When it comes down to it, I really don’t like writing negative reviews. I really don’t. That’s why my star ratings hover around 4-5—if I enjoyed a book, it seems just rude to give it anything less. If I didn’t enjoy the book, but I think all the mechanics were decent, I still want to acknowledge the good points.

In the dreaded situation that the book fails both standards…well then I close my eyes, give it three stars and do my best not to feel like an evil witch.

Top Ten Favorite Bromances

In the wake of last week’s bromance talk, I decided to write up a blog post detailing my top ten favorite bromances.

Darmik and Neco (True Reign series by Jennifer Anne Davis)

Their bromance isn’t really in plain sight until the second book in the trilogy, but I adore it. They have that whole brothers at arms thing going on and that just gets to me.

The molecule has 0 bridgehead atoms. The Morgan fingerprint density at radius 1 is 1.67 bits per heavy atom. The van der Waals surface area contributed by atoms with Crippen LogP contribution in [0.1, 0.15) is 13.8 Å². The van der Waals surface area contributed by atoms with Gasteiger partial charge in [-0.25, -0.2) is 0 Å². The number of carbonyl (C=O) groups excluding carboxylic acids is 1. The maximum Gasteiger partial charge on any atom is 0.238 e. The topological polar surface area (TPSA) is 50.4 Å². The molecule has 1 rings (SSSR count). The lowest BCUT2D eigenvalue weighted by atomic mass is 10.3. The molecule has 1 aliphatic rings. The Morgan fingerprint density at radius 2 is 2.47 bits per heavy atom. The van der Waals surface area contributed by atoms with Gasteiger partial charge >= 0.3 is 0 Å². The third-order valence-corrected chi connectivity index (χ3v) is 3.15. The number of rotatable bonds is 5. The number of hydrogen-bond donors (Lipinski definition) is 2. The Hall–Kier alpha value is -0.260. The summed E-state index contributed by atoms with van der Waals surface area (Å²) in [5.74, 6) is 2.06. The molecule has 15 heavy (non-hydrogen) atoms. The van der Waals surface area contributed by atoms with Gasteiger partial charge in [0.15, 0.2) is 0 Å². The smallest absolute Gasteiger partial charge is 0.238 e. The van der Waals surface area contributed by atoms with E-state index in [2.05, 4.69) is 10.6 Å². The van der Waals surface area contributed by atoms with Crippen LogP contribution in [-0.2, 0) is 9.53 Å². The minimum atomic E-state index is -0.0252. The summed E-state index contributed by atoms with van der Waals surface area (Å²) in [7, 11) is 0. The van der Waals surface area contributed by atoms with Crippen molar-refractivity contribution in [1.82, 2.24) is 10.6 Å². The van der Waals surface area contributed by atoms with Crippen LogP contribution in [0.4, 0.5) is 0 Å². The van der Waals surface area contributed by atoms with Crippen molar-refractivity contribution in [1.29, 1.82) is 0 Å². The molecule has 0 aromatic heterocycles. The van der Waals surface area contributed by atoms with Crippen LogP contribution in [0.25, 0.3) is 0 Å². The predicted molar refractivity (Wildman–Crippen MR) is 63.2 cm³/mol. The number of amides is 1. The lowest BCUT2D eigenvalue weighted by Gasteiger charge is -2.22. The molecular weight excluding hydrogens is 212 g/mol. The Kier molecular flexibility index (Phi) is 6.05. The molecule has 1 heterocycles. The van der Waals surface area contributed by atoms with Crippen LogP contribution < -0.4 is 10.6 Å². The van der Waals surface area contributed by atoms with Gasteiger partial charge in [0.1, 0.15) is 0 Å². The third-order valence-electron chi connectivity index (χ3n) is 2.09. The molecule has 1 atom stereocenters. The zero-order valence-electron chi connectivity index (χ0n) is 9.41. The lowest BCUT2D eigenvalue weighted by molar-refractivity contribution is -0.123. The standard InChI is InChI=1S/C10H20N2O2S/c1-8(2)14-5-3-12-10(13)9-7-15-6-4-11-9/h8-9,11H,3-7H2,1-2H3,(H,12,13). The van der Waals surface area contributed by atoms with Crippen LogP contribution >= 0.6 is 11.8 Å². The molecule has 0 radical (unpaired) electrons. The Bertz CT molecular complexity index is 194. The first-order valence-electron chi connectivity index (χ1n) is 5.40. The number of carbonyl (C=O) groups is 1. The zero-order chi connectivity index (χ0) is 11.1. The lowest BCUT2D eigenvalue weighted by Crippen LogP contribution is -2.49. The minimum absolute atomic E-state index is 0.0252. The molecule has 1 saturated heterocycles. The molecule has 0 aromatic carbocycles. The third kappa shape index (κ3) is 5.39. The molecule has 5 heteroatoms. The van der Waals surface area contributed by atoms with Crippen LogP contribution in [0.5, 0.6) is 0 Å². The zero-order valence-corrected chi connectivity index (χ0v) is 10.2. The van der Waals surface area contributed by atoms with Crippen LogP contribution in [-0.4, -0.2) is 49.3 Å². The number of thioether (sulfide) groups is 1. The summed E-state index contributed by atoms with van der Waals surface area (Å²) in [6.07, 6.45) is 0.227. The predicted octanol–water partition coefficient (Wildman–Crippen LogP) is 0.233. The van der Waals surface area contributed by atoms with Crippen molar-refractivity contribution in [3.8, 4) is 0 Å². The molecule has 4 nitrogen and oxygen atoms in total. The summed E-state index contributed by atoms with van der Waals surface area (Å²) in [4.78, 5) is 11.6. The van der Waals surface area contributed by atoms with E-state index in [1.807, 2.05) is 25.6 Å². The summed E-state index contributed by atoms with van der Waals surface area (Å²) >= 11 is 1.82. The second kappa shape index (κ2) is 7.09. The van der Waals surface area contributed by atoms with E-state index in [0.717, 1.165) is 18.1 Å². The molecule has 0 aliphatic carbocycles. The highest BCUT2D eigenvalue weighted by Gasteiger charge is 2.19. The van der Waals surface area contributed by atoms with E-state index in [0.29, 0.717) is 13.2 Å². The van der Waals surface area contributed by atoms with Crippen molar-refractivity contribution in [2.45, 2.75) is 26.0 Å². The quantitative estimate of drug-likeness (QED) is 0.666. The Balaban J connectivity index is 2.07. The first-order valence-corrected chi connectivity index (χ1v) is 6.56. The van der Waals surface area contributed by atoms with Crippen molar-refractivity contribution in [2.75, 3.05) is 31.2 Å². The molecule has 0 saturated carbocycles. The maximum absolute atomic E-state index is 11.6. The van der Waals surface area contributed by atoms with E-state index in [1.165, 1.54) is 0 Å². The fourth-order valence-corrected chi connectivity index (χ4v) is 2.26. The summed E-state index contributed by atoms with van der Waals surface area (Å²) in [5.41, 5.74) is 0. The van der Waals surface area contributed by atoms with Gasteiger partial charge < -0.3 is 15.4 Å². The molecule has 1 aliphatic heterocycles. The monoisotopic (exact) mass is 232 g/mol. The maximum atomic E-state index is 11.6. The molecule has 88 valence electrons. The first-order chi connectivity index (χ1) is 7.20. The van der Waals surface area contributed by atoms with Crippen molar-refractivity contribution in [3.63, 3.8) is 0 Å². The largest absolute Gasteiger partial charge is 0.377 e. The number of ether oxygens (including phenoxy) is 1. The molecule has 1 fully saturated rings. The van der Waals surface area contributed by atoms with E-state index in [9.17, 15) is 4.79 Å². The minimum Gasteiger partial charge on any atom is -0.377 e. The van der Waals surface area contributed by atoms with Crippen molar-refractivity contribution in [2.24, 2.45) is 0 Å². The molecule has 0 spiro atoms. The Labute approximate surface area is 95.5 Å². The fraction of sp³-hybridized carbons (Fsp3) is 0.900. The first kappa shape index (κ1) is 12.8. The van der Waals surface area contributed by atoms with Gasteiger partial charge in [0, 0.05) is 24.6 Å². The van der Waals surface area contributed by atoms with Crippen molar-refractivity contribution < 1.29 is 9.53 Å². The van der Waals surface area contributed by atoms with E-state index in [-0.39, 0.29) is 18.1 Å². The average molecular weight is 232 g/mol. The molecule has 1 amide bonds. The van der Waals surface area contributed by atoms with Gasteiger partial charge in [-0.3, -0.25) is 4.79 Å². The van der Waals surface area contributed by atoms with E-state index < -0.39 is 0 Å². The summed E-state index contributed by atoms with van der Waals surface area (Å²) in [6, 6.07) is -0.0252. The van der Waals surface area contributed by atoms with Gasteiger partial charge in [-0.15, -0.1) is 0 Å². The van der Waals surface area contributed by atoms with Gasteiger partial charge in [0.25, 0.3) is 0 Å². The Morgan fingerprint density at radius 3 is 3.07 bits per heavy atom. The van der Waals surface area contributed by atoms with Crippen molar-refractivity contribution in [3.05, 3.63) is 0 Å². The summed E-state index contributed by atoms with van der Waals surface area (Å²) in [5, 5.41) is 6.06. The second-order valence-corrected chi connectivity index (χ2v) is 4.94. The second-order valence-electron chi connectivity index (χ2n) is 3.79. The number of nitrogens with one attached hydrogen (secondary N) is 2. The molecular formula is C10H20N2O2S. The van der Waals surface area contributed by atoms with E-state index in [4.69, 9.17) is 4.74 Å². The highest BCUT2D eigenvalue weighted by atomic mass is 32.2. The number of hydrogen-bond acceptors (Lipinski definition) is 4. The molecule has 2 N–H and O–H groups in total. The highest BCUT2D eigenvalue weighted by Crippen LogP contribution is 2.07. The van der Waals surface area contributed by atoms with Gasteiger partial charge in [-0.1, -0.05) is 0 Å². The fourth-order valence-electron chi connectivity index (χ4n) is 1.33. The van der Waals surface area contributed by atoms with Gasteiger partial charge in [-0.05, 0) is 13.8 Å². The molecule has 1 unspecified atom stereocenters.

Peter Pevensie and Edmund Pevensie (The Chronicles of Narnia by C.S. Lewis)

These two brothers fight, argue, and are basically just boys. But they always have each other’s backs. I especially love how Edmund is there for Peter in the later books and movies. So sweet.

Gimli and Legolas (The Lord of the Rings Trilogy by J.R.R. Tolkien)

I particularly like the Legolas/Gimli dynamic. They start off making racist jibes at one another and end up sailing off into the unknown as BFF’s. (Shh, don’t tell Thranduil.)

Devon and Julian (The Kindred series by Erica Stevens)

Unless you’ve read the last three books in the series, this won’t make sense. Devon and Julian are literally trying to kill each other in books 1-2, but bond over their shared love of Cassie and their desire to protect her. In the end, they get over their jealousy of one another and stand shoulder to shoulder, a true bromance.

Harry Potter and Ron Weasley (Harry Potter series by J.K. Rowling)

If this one needs explaining, go read the books and then we’ll talk.